ENVIRONMENTALLY-FRIENDLY INVESTMENT TOOLS are gaining traction in markets around the world, but is the momentum sustainable? A new Harvard Kennedy School (HKS) faculty research working paper examines the growing popularity of “green bonds” and their potential to contribute to important land conservation efforts in the years ahead. “Green Bonds and Land Conservation: The Evolution of a New Financing Tool” is co-authored by Carolyn duPont MPA '16, Linda J. Bilmes, Daniel Patrick Moynihan Senior Lecturer in Public Policy at HKS, and James N. Levitt, director of the Program on Conservation Innovation at the Harvard Forest, and research fellow at the Ash Center for Democratic Governance and Innovation.
The green bond market has exploded over the past decade. Last year alone, more than $37 billion in green bonds were issued by institutions ranging from the World Bank to the Commonwealth of Massachusetts.
“We wanted to understand what types of projects are being funded using this vehicle and how investors view them in a portfolio,” Bilmes writes. “For example, are they seen as a ‘niche’ product for initiatives that would have been funded anyway, or is this something truly new? And how much potential is there for Green Bonds to develop into a significant source of capital for environmental and conservation opportunities?”
Bilmes and her research team analyzed market transactions for green bonds over the past decade and conducted interviews with issuers, investors, land conservation finance experts, credit agencies, state officials and other stakeholders. They also conducted two detailed case studies -- examining the impact of a $750 million green bond project in Massachusetts and a $200 million project in China which was financed using green bonds.
The researchers found that there are some significant challenges standing in the way of green bonds becoming a major source of conservation finance.
“These include the difficulty of articulating clear cash flows from many conservation projects, and how these projects will generate returns for investors,” Bilmes writes. “We found that the majority of the best revenue-producing conservation projects would be funded anyway, regardless of the ‘green bond’ label. At the same time, green bond issuances have been significantly and consistently oversubscribed, so some experts predict that such high levels of demand will result in an increased willingness to pay a premium for green bonds, which will increase their attractiveness.”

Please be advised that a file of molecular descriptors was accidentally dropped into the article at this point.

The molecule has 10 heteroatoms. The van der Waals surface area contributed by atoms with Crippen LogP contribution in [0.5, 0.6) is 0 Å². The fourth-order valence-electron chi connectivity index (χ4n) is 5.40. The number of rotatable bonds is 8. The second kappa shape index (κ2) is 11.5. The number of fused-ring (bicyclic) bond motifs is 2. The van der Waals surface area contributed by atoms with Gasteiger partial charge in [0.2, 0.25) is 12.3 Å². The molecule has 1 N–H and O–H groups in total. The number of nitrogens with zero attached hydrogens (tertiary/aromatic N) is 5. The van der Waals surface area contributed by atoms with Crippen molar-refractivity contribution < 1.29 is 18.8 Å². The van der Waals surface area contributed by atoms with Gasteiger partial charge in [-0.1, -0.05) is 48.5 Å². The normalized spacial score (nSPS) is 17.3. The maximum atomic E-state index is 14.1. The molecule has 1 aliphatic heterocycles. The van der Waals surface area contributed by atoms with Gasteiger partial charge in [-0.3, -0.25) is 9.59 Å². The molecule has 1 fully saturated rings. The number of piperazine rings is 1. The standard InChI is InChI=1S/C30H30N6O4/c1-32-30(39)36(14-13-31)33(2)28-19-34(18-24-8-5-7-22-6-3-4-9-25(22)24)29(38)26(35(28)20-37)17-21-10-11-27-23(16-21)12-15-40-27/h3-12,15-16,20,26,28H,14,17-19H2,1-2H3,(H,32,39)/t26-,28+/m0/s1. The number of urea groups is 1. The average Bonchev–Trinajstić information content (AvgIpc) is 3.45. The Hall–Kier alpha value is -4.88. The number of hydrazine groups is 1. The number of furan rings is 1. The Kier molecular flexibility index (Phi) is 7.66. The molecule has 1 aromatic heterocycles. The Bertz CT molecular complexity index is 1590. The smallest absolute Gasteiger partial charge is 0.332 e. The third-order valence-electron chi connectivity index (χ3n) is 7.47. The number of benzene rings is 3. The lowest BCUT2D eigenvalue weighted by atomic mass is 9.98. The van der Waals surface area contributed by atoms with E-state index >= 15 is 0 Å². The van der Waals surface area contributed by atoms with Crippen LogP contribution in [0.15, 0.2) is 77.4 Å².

The authors identified a number of best practices they believe will help ensure the viability of green bonds for land conservation purposes, finding that they would be especially suitable for storm water/watershed management and state/local issues.
“One of the biggest challenges in conservation is that markets have not traditionally valued protecting natural capital. Worldwide there is a growing awareness of the need to maintain healthy ecosystems, but where will the capital come from? Green bonds are a young and growing addition to the conservation finance toolkit, so it makes sense to evaluate how they are performing,” the authors conclude. “Our study shows that they can be successful, if the issuers can identify significant opportunities that can generate returns for investors. However, simply adding the label ‘green bonds’ is not sufficient to guarantee those conditions.”